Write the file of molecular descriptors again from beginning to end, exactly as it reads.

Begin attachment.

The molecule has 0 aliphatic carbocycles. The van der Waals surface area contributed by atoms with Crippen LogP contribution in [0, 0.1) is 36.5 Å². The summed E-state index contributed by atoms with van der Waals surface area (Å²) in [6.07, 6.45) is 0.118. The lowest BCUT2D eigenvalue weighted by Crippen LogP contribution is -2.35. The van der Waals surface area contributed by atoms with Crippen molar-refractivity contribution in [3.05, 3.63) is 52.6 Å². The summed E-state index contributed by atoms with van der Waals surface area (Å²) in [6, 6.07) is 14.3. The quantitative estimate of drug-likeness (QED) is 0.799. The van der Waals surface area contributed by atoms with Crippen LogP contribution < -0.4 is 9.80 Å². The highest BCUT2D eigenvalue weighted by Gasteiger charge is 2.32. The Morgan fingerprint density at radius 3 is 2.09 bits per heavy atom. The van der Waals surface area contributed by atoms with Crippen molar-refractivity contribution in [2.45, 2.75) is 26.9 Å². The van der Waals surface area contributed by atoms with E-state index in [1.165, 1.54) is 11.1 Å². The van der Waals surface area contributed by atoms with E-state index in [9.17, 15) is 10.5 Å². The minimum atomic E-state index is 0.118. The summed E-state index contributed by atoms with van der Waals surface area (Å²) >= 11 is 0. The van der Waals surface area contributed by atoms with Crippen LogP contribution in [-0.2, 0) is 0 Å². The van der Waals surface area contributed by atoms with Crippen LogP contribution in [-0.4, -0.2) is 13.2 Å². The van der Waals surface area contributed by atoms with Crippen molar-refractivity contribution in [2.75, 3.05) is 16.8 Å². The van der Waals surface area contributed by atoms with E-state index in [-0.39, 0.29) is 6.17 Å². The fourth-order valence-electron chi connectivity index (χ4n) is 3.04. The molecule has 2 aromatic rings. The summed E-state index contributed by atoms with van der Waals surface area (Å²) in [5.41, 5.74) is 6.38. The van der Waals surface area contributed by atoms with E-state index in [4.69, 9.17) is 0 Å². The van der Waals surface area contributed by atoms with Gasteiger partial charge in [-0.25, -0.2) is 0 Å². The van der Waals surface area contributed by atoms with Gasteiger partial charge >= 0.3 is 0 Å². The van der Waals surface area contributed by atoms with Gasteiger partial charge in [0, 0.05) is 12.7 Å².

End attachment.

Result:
The molecule has 0 aliphatic carbocycles. The van der Waals surface area contributed by atoms with Crippen LogP contribution in [0, 0.1) is 36.5 Å². The summed E-state index contributed by atoms with van der Waals surface area (Å²) in [6.07, 6.45) is 0.118. The lowest BCUT2D eigenvalue weighted by Crippen LogP contribution is -2.35. The van der Waals surface area contributed by atoms with Crippen molar-refractivity contribution in [3.05, 3.63) is 52.6 Å². The summed E-state index contributed by atoms with van der Waals surface area (Å²) in [6, 6.07) is 14.3. The quantitative estimate of drug-likeness (QED) is 0.799. The van der Waals surface area contributed by atoms with Crippen LogP contribution < -0.4 is 9.80 Å². The highest BCUT2D eigenvalue weighted by Gasteiger charge is 2.32. The Morgan fingerprint density at radius 3 is 2.09 bits per heavy atom. The van der Waals surface area contributed by atoms with Crippen molar-refractivity contribution in [2.45, 2.75) is 26.9 Å². The van der Waals surface area contributed by atoms with E-state index in [1.165, 1.54) is 11.1 Å². The van der Waals surface area contributed by atoms with E-state index in [9.17, 15) is 10.5 Å². The minimum atomic E-state index is 0.118. The summed E-state index contributed by atoms with van der Waals surface area (Å²) >= 11 is 0. The van der Waals surface area contributed by atoms with Crippen LogP contribution in [-0.2, 0) is 0 Å². The van der Waals surface area contributed by atoms with Crippen LogP contribution in [-0.4, -0.2) is 13.2 Å². The van der Waals surface area contributed by atoms with Crippen molar-refractivity contribution in [2.75, 3.05) is 16.8 Å². The van der Waals surface area contributed by atoms with E-state index in [-0.39, 0.29) is 6.17 Å². The fourth-order valence-electron chi connectivity index (χ4n) is 3.04. The molecule has 2 aromatic rings. The summed E-state index contributed by atoms with van der Waals surface area (Å²) in [5.41, 5.74) is 6.38. The van der Waals surface area contributed by atoms with E-state index in [4.69, 9.17) is 0 Å². The van der Waals surface area contributed by atoms with Gasteiger partial charge in [-0.25, -0.2) is 0 Å². The van der Waals surface area contributed by atoms with Gasteiger partial charge >= 0.3 is 0 Å². The van der Waals surface area contributed by atoms with Gasteiger partial charge in [0, 0.05) is 12.7 Å².